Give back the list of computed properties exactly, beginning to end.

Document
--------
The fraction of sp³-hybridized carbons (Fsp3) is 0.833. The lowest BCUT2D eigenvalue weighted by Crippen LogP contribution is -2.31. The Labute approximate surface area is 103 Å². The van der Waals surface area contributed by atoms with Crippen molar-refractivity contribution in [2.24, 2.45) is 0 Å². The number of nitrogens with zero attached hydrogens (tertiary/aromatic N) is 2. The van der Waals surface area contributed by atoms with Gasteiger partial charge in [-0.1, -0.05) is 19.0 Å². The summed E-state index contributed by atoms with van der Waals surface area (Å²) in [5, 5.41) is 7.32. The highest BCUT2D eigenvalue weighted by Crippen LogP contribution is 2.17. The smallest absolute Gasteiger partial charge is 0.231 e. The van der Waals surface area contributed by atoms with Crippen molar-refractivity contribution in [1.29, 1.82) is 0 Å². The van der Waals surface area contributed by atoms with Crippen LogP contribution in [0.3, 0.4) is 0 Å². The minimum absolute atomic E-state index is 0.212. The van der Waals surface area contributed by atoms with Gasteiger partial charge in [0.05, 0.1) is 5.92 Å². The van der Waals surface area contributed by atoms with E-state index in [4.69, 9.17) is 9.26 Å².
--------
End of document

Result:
The fraction of sp³-hybridized carbons (Fsp3) is 0.833. The lowest BCUT2D eigenvalue weighted by Crippen LogP contribution is -2.31. The Labute approximate surface area is 103 Å². The van der Waals surface area contributed by atoms with Crippen molar-refractivity contribution in [2.24, 2.45) is 0 Å². The number of nitrogens with zero attached hydrogens (tertiary/aromatic N) is 2. The van der Waals surface area contributed by atoms with Gasteiger partial charge in [-0.1, -0.05) is 19.0 Å². The summed E-state index contributed by atoms with van der Waals surface area (Å²) in [5, 5.41) is 7.32. The highest BCUT2D eigenvalue weighted by Crippen LogP contribution is 2.17. The smallest absolute Gasteiger partial charge is 0.231 e. The van der Waals surface area contributed by atoms with Crippen molar-refractivity contribution in [1.29, 1.82) is 0 Å². The van der Waals surface area contributed by atoms with Crippen LogP contribution in [0.3, 0.4) is 0 Å². The minimum absolute atomic E-state index is 0.212. The van der Waals surface area contributed by atoms with Gasteiger partial charge in [0.05, 0.1) is 5.92 Å². The van der Waals surface area contributed by atoms with E-state index in [4.69, 9.17) is 9.26 Å².